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A Career Economist Makes the Case for Immigrants

Economist Ann Markusen has spent three decades studying what makes the U.S. economy tick. And a recent teaching post in Canada re-affirmed her view that a welcome approach to immigrants is good for a nation’s bottom line.

“Canada’s liberal immigration policies and the nonprofit sector’s efforts to find housing and jobs for immigrants have spurred economic growth,” says the former Brookings Institution scholar. The same is true in America. “Immigrants bring considerable skills with them to the United States,” she says. “People working in the most tedious or difficult jobs are making important contributions to our economy.”

People working in the most tedious or difficult jobs are making important contributions to our economy.

In Minnesota’s Eighth Congressional District, which encompasses the northeast portion of the state and includes Markusen’s home, just 1.6 percent of the population is comprised of immigrants, or some 10,800 residents. Their impact as workers, however, adds up. Immigrants in the district pay $66.8 million in taxes, and hold $182.2 million in annual spending power. Across the state, they make up a critical segment of the workforce, particularly in jobs that are proving unattractive to many U.S.-born workers today. It’s why, Markusen notes, many segments of her state’s business community support immigration.  “In Minnesota, our poultry industry and other farmers have relied for decades on Mexican, Somali, and Hmong workers, many of whom work in challenging workplaces for low pay,” she says. “Our high-tech industries also employ many immigrants, both the highly educated and lower skilled.”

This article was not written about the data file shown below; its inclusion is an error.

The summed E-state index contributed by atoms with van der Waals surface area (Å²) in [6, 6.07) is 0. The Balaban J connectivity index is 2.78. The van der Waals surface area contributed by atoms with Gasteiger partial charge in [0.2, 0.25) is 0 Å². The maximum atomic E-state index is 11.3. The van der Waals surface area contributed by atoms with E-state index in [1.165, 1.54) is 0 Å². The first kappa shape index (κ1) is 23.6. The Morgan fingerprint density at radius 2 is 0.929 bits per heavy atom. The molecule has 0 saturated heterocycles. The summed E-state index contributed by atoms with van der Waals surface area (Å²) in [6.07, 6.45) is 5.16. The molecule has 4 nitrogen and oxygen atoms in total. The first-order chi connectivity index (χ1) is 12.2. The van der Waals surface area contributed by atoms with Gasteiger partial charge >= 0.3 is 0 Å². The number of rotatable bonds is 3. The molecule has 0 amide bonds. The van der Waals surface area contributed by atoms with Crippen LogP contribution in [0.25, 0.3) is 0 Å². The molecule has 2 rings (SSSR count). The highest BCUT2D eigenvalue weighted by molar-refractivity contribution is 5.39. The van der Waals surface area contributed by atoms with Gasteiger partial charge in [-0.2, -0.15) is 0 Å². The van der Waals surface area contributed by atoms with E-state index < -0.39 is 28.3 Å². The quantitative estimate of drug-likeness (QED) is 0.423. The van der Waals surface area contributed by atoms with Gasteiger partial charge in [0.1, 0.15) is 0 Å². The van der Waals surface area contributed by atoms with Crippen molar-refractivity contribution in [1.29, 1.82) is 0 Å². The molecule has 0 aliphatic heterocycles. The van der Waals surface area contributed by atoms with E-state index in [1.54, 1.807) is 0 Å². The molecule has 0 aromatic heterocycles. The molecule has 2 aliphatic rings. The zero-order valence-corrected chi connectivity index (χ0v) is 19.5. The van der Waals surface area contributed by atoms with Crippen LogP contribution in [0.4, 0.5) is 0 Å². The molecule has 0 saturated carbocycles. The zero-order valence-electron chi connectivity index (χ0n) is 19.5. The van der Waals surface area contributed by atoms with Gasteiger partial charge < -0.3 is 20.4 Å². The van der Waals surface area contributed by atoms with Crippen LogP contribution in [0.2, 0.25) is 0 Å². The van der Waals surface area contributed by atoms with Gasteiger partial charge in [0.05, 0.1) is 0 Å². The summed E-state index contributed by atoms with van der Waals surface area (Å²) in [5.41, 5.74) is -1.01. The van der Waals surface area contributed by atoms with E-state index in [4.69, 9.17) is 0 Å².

Although Minnesota can be desperately cold during winter, many Hmong, Somali, Ethiopian, Vietnamese, South Asian, and Central American refugees have come to the state  because local groups have welcomed them and helped them to assimilate. A 2016 analysis by the Center For American Progress found that refugees assimilate well into the United States and after a decade have rates of business ownership and labor-force participation similar to that of U.S.-born Americans.

“The American economy grows and thrives on immigrants seeking work and freedom from terror, war and poverty. They often fill the worst jobs, learn English, buy a home or small farm, and enrich our cuisine and cultures,” Markusen wrote in a  2017 op-ed in the weekly Cloquet Pine Journal. “Both the U.S. and Canadian economies have expanded from immigration over the past few decades, avoiding the stasis and aging of populations that have held Europe back. . . .  Let’s welcome newcomers to our communities.”

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